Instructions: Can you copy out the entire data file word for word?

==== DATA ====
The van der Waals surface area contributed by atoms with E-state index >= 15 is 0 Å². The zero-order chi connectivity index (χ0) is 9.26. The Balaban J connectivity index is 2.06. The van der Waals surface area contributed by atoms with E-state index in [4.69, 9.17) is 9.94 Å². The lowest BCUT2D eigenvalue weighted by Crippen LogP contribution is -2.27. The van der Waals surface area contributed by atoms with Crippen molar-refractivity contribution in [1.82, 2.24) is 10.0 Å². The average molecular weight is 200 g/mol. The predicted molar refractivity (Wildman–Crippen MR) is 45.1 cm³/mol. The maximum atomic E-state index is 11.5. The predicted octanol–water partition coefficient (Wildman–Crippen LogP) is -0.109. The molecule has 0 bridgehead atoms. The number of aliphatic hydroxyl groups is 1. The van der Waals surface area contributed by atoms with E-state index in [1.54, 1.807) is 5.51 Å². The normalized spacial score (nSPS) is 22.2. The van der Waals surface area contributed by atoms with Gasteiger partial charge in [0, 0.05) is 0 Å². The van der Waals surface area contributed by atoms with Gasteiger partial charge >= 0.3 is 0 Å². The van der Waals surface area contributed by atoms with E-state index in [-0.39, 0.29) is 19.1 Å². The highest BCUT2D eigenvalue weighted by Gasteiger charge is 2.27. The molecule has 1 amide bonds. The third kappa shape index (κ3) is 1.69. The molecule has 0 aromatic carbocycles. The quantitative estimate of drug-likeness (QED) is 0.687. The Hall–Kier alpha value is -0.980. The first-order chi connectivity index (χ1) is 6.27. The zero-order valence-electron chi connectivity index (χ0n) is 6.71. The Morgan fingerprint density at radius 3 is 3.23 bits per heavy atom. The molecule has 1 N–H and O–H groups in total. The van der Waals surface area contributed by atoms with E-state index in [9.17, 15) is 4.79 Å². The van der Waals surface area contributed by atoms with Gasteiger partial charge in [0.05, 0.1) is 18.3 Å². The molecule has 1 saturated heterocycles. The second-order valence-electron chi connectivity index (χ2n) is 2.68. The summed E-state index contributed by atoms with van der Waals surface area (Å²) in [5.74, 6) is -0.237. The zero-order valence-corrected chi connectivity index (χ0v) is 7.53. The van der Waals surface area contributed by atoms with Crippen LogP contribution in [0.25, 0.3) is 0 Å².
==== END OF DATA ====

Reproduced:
The van der Waals surface area contributed by atoms with E-state index >= 15 is 0 Å². The zero-order chi connectivity index (χ0) is 9.26. The Balaban J connectivity index is 2.06. The van der Waals surface area contributed by atoms with E-state index in [4.69, 9.17) is 9.94 Å². The lowest BCUT2D eigenvalue weighted by Crippen LogP contribution is -2.27. The van der Waals surface area contributed by atoms with Crippen molar-refractivity contribution in [1.82, 2.24) is 10.0 Å². The average molecular weight is 200 g/mol. The predicted molar refractivity (Wildman–Crippen MR) is 45.1 cm³/mol. The maximum atomic E-state index is 11.5. The predicted octanol–water partition coefficient (Wildman–Crippen LogP) is -0.109. The molecule has 0 bridgehead atoms. The number of aliphatic hydroxyl groups is 1. The van der Waals surface area contributed by atoms with E-state index in [1.54, 1.807) is 5.51 Å². The normalized spacial score (nSPS) is 22.2. The van der Waals surface area contributed by atoms with Gasteiger partial charge in [0, 0.05) is 0 Å². The van der Waals surface area contributed by atoms with Gasteiger partial charge >= 0.3 is 0 Å². The van der Waals surface area contributed by atoms with E-state index in [-0.39, 0.29) is 19.1 Å². The highest BCUT2D eigenvalue weighted by Gasteiger charge is 2.27. The molecule has 1 amide bonds. The third kappa shape index (κ3) is 1.69. The molecule has 0 aromatic carbocycles. The quantitative estimate of drug-likeness (QED) is 0.687. The Hall–Kier alpha value is -0.980. The first-order chi connectivity index (χ1) is 6.27. The zero-order valence-electron chi connectivity index (χ0n) is 6.71. The Morgan fingerprint density at radius 3 is 3.23 bits per heavy atom. The molecule has 1 N–H and O–H groups in total. The van der Waals surface area contributed by atoms with E-state index in [9.17, 15) is 4.79 Å². The van der Waals surface area contributed by atoms with Gasteiger partial charge in [0.05, 0.1) is 18.3 Å². The molecule has 1 saturated heterocycles. The second-order valence-electron chi connectivity index (χ2n) is 2.68. The summed E-state index contributed by atoms with van der Waals surface area (Å²) in [5.74, 6) is -0.237. The zero-order valence-corrected chi connectivity index (χ0v) is 7.53. The van der Waals surface area contributed by atoms with Crippen LogP contribution in [0.25, 0.3) is 0 Å².